Conclusions

Although the interLiving project is still in an early phase, we have already experimented with a variety ofparticipatory design techniques. The particular challenges of working with families have encouraged us to draw from our different research and cultural perspectives and we are continuing to explore strategies that empower all participants in the design process.

While our emphasis is on families, we believe refined versions of these techniques will be useful in other design settings, particularly those in which productivity is not the primary goal and where the context of how technology is used affects its design.

REFERENCES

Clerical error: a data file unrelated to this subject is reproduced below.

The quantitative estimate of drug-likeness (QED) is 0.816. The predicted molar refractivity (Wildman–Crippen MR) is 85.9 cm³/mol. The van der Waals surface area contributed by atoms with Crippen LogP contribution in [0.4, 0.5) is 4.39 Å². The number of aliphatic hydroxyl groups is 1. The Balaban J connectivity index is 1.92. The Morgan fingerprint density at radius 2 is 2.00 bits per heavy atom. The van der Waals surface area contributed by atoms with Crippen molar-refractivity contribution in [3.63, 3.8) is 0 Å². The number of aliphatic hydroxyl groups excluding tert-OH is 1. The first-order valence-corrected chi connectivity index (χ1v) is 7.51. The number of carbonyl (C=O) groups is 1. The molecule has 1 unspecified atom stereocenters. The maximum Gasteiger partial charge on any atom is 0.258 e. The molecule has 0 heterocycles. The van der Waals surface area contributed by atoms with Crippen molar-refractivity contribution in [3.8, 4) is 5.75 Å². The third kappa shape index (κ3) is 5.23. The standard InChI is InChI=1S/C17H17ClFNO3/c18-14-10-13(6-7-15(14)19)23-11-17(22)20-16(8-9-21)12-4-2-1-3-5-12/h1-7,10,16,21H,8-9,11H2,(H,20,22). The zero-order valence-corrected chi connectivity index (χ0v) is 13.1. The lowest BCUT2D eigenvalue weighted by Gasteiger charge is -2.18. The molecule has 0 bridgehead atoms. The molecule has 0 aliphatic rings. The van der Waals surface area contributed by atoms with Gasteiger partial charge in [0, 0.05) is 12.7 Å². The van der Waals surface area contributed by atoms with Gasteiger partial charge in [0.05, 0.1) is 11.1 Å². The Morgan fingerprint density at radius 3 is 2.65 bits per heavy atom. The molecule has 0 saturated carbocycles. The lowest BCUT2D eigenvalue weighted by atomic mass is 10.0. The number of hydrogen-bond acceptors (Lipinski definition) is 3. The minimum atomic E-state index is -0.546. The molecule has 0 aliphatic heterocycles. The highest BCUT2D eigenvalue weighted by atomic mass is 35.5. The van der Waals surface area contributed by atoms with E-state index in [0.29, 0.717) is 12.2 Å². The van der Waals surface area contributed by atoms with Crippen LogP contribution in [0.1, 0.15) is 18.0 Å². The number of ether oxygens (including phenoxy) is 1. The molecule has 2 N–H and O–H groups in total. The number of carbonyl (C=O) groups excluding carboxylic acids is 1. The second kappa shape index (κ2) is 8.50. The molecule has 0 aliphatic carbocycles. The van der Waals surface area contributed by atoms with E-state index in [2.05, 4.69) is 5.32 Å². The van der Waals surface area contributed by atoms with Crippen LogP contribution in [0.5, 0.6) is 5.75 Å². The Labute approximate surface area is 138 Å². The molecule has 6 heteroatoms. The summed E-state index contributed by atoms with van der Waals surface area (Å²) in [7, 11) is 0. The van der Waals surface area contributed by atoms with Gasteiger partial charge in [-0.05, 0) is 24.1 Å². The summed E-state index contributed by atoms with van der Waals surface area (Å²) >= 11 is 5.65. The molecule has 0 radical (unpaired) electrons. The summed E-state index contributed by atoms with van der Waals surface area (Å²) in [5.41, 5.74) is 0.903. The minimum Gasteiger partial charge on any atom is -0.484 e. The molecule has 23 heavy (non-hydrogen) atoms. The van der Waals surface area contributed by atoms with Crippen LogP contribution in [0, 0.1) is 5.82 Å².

1. Druin, A. (1999). Cooperative inquiry: Developing new technologies for children with children. Human Factors in Computing Systems: CHI 99 (pp. 223-230). ACM Press.

2. Gaver, W.W. and Dunne, A. (1999) Projected Realities: Conceptual Design for Cultural Effect. In CHIí99 Proceedings of Human Factors In Computing Systems, ACM Press. pp. 600-608.

3.†† Mackay, W.E., Ratzer, A., and Janecek, P. (2000) Video artifacts for design: Bridging the gap between abstraction and detail. Proceedings of ACM DIS 2000, Conference on Designing Interactive Systems. Brooklyn, New York. ACM Press.

4.†† Mackay, W.E. and Fayard, A-L. (1997) HCI, Natural Science and Design: A Framework for Triangulation Across Disciplines. Proceedings of ACM DIS '97, Designing Interactive Systems. Amsterdam, Pays-Bas: ACM/SIGCHI, pp.223-234.

5. Sundblad, Y. (1987). Quality and interaction in computer-aided graphic design (Utopia Report #15). Stockholm: Arbetslivscentrum.

 

For more information about the interLiving project, see:http://interliving.kth.se